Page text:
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Can really use some advice on flooded basement

Posted by bigds01 (My Page) on
Thu, Sep 8, 11 at 23:03

We just moved into a home from 1880. From what I can tell looking at building permits, in 1998 the owner had french drains put in and three dry wells.

Well every time it is a heavy rain we are flooding. Not a little water, I mean flooding. We are now getting the entire finished basement gutted and starting over.

I thought that french drains and drywells were supposed to stop flooding? I know there is ground seepage, but our 1300 sqft basement is filling with 3-5" of water every rain now.

Should I be looking at an inside system or another outside system?

I had one contractor tell me today that a good inside system runs $75 a foot. Does that sound right?


Follow-Up Postings:

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RE: Can really use some advice on flooded basement

Weepers (French drains) by themselves are not waterproofing. And the drywells are only the places where the water drains to and hopefully disperses without just coming right back where it came from.

Whether you can use inside or outside waterproofing depends on the foundation. If it's fieldstone or similar loose-laid material, exterior waterproofing is out. That's because the wall cannot be exposed from the exterior without being in serious danger of collapsing; in contrast to modern poured concrete or modular masonry construction, fieldstone foundations were built from the inside of the excavation. They were never meant to be freestanding.

Waterproofing from the inside is sometimes done, but many experts advise against that too, as inside systems tend to suck the earth from under the foundation.

Nineteenth century basements were never meant to be used as living space.

Here is a link that might be useful: Stone Foundations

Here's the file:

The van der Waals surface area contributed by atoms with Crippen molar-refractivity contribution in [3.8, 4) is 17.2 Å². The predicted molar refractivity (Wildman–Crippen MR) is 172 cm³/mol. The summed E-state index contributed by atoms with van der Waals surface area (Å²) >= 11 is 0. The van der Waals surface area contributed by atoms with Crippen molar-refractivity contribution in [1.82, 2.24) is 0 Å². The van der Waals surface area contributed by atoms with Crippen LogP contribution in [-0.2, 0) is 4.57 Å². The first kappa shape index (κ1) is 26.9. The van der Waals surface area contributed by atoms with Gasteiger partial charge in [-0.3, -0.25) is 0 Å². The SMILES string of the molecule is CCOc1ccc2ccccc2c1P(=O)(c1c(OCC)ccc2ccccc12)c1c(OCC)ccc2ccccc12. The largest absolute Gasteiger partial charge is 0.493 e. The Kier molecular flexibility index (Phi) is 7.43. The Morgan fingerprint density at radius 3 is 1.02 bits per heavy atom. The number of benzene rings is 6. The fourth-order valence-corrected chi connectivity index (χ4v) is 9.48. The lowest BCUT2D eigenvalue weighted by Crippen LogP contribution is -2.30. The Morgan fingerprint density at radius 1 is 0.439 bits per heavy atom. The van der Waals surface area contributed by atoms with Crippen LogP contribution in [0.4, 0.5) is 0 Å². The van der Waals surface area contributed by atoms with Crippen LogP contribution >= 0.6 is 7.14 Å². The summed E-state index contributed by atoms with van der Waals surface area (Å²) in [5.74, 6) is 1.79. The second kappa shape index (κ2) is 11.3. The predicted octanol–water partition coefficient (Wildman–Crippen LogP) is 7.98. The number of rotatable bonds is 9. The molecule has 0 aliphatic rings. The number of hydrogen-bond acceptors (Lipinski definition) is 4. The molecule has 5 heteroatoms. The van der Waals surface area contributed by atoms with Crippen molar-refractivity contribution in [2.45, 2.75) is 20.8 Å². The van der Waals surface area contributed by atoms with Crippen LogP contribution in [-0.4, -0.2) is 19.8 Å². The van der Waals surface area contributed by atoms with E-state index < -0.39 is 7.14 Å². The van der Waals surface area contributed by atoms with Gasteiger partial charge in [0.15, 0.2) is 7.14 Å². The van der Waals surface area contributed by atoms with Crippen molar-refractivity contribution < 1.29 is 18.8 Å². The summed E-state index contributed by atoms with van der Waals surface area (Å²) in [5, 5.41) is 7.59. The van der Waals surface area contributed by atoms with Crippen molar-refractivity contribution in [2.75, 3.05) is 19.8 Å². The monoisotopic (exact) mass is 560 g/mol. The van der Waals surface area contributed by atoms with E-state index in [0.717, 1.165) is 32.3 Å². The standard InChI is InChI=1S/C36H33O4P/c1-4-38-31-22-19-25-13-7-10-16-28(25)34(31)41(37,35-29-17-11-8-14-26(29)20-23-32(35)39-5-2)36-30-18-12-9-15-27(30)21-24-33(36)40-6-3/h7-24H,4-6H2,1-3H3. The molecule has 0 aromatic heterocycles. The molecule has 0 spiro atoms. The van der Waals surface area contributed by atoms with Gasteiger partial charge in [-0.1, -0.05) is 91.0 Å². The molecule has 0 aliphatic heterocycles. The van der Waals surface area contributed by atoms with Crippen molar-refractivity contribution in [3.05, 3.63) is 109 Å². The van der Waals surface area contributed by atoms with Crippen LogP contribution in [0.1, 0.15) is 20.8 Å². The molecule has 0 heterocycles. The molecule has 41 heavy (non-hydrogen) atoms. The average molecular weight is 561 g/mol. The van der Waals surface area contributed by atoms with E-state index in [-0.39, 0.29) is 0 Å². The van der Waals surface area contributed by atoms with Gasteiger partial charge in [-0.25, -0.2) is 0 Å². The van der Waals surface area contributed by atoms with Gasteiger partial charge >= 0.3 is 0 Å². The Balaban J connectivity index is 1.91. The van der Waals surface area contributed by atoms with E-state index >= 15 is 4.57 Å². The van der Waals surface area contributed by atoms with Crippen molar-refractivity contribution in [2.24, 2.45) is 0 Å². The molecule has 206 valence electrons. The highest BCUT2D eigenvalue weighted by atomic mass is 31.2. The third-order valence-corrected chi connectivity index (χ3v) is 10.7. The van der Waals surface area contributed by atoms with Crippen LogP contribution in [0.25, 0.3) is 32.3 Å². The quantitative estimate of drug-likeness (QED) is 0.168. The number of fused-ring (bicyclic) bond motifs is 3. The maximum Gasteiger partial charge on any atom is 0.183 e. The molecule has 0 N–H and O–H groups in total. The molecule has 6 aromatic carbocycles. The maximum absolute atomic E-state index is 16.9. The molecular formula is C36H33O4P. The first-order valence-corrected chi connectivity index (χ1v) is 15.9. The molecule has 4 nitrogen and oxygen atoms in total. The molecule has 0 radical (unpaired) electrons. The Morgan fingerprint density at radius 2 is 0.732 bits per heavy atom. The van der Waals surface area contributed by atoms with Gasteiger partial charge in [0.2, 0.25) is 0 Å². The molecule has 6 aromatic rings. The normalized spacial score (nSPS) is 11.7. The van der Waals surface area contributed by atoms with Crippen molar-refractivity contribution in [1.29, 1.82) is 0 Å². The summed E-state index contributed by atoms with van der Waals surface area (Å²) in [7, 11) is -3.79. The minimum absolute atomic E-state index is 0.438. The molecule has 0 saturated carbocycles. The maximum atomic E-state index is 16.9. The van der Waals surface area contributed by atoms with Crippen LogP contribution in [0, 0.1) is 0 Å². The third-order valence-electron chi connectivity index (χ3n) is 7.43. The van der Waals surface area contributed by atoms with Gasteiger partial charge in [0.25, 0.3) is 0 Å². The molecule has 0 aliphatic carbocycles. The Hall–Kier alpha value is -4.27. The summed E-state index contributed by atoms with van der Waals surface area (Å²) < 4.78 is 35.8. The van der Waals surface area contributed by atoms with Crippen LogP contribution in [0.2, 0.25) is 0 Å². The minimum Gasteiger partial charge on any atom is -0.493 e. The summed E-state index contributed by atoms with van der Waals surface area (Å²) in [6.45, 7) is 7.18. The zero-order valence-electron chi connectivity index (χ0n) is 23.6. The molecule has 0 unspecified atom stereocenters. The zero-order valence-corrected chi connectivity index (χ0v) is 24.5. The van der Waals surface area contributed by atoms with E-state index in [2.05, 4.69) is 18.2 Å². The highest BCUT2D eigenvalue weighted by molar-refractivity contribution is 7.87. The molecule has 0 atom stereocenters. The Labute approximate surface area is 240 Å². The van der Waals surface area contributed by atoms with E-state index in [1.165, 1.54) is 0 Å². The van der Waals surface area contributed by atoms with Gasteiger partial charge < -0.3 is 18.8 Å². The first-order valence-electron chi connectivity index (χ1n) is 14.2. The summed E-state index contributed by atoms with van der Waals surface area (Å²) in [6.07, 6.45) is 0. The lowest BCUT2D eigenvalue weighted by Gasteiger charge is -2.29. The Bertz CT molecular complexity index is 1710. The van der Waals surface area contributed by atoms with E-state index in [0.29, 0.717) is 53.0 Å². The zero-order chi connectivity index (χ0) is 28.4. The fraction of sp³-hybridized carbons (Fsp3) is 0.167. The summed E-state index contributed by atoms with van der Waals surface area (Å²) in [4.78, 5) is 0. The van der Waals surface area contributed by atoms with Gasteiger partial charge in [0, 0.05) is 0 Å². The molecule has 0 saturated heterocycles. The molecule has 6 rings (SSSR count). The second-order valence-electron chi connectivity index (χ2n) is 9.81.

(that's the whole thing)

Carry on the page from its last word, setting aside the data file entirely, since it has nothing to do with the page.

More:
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RE: Can really use some advice on flooded basement

In addition to the excellent advice from worthy:

It's more than a little possible that an 1880 house was built with an interior gravity drain system which has become plugged over time. Locating this and cleaning it out would help a great deal if one exists.

If there's a cleanout opening for the French drain system, that would be worth checking, too.

Exterior grading and the gutter/downspout system should be checked to insure water is draining away from the house.

There are interior systems which are designed to direct water to a sump where it can be pumped out. I have no direct experience with these, so can't say how well they work.

The fact that the basement was finished suggests that sometime in the past there was not the problem with water you're experiencing. That in turn suggests plugging of the drain system and/or erosion/changes in the exterior grade.


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RE: Can really use some advice on flooded basement

I have a feeling that the basement section that is finished was dugout at some point , as I think the house was all crawlspace at some point.

Whom do I call to make sure the existing system is clean, a plumber or a gardener?


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RE: Can really use some advice on flooded basement

Dug out or not, it doesn't seem reasonable that anyone would have gone to the trouble and expense of finishing any part of the basement if it was subject to frequent flooding.

First, I'd check for an existing interior cellar drain. Look for a place where the water accumulates to a greater depth than the rest of the area. It would also be the place where water remains longest. Look for some kind of opening out through which the water could drain.

Second, I'd see if you can find out who installed the french drain in 1998. May still be a map on file of the system.

As for who to call, look online or in the Yellow Pages under "drain cleaning". Some plumbers also do this, but not all. You need someone with a TV camera equipped snake and a high pressure water jetting system. Trouble is, you, or whoever you call has got to find an opening to the system, whatever it is, first. You've also got to hope that there is a repairable system. That's why finding out all you can about what's there is so important.

On a more hopeful note, if you've experienced a once-every-100-year's worth of rain this summer, the drainage system may just be temporarily overwhelmed.


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